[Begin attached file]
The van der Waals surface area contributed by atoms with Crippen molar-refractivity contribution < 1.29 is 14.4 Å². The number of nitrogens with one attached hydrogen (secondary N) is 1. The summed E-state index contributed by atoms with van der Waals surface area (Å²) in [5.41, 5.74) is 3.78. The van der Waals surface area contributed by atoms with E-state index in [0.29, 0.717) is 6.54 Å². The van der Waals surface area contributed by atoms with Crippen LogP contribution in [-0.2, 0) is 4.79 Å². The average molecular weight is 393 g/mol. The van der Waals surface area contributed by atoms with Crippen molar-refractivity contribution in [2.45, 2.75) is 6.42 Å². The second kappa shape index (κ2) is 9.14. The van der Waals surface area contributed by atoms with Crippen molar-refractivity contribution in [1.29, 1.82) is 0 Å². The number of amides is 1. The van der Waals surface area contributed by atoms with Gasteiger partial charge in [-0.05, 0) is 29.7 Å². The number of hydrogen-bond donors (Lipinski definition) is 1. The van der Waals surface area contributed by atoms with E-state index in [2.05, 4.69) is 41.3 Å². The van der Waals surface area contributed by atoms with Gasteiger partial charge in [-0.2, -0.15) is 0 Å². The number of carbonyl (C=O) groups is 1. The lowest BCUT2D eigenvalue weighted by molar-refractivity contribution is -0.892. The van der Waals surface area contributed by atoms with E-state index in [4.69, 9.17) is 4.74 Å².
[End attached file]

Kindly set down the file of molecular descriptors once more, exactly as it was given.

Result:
The van der Waals surface area contributed by atoms with Crippen molar-refractivity contribution < 1.29 is 14.4 Å². The number of nitrogens with one attached hydrogen (secondary N) is 1. The summed E-state index contributed by atoms with van der Waals surface area (Å²) in [5.41, 5.74) is 3.78. The van der Waals surface area contributed by atoms with E-state index in [0.29, 0.717) is 6.54 Å². The van der Waals surface area contributed by atoms with Crippen LogP contribution in [-0.2, 0) is 4.79 Å². The average molecular weight is 393 g/mol. The van der Waals surface area contributed by atoms with Crippen molar-refractivity contribution in [2.45, 2.75) is 6.42 Å². The second kappa shape index (κ2) is 9.14. The van der Waals surface area contributed by atoms with Crippen molar-refractivity contribution in [1.29, 1.82) is 0 Å². The number of amides is 1. The van der Waals surface area contributed by atoms with Gasteiger partial charge in [-0.05, 0) is 29.7 Å². The number of hydrogen-bond donors (Lipinski definition) is 1. The van der Waals surface area contributed by atoms with E-state index in [2.05, 4.69) is 41.3 Å². The van der Waals surface area contributed by atoms with Gasteiger partial charge in [-0.2, -0.15) is 0 Å². The number of carbonyl (C=O) groups is 1. The lowest BCUT2D eigenvalue weighted by molar-refractivity contribution is -0.892. The van der Waals surface area contributed by atoms with E-state index in [4.69, 9.17) is 4.74 Å².